Gas tragedy, Indian accused are deposed comments in italics
For the second consecutive day, the Bhopal Chief Judicial Magistrate’s court recorded statements of those accused in the criminal case — under section 301 of the CrPC — pertaining to the 1984 Bhopal Gas Tragedy caused by leakage of methyl isocyanate from the now-closed Union Carbide factory.
The unit’s then shift supervisor Shakeel Qureshi deposed before CJM A K Gupta in the pre-lunch session.
Former works manager J Mukund yesterday denied any difference in the structure of the company’s plants in the US and here. Mr Mukund responded to prosecution by saying minor leakages did not occur at the factory earlier. comment: Mukund’s statements are false. Carbide’s own memos show that the Bhopal plant used “unproven technology” which was predicted to cause problems. There were major safety differences between the UCC plant in Institute, West Virginia and the plant in Bhopal. Leakages of gas were common – see comment on previous story – and local residents had grown used to the boiled cabbage smell from the plant, not knowing it was methyl isocyanate, until the night when 27 tons of it leaked and killed thousands of them.
“Methyl isocyanate is a toxic, inflammable and reactive gas that should not be stored in iron, steel, aluminium, tin, concrete or metal containers,” he admitted.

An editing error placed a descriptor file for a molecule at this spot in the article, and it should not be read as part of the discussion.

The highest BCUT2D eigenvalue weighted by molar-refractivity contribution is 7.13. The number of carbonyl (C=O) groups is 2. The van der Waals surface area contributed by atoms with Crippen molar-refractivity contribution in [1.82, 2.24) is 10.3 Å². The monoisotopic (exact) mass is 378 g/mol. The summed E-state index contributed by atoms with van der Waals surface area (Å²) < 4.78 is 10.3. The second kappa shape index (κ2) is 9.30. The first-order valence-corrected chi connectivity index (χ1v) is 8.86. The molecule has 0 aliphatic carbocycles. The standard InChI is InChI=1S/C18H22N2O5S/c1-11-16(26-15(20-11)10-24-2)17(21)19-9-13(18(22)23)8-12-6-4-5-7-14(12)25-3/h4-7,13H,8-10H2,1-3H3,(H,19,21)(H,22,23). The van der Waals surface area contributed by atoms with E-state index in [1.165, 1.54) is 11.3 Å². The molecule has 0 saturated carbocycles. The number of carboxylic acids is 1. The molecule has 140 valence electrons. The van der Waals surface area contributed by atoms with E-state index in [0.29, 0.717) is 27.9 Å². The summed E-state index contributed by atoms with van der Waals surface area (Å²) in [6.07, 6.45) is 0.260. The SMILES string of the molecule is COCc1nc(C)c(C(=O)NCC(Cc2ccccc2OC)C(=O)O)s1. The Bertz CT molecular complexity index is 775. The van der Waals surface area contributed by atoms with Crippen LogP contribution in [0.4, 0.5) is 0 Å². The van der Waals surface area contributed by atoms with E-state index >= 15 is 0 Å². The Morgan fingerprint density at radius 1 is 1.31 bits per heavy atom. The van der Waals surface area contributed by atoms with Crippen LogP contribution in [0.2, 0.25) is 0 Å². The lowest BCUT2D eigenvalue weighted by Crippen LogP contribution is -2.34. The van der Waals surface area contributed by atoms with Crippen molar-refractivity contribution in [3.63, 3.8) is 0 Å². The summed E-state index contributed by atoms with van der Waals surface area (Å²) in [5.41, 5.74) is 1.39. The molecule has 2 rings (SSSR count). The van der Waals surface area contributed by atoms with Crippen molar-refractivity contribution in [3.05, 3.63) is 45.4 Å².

Mr Mukund denied that, just a couple of months preceding the disaster, there were discussions that the unit was being shifted.
In fact, UCC was planning to dismantle it and shift it either to Indonesia or Brazil.
Replying to a question, Mr Mukund said employee Mohammad Ashraf — whose death preceded the tragedy — was not killed by a gas leak but due to his own fault while at work.
Ashraf was killed by phosgene, which was spilled accidentally. He was not wearing proper protective clothing. Safety standards and practices at the plant were however so appalling that the workers tried to warn local people through a poster campaign.
Earlier, ex-production supervisor K V Shetti’s statement was recorded. Based on 178 CBI prosecution witnesses’ statements more than 600 queries have been drafted.
For the first time in the history of the trial, which has been argued since 1987, a February 6 hearing witnessed the then Union Carbide India Ltd chairman Keshav Mahindra and seven other accused appearing before the bench together.
They were Mr Qureshi, Mr Mukund, Mr Shetty, the then MD Vijay Gokhale, vice-president Kishore Kamdar, production manager S P Chaudhry and A K Srivastava.
Hearings will continue until tomorrow and Mr Mahindra and Mr Gokhale may be recalled to the witness stand.

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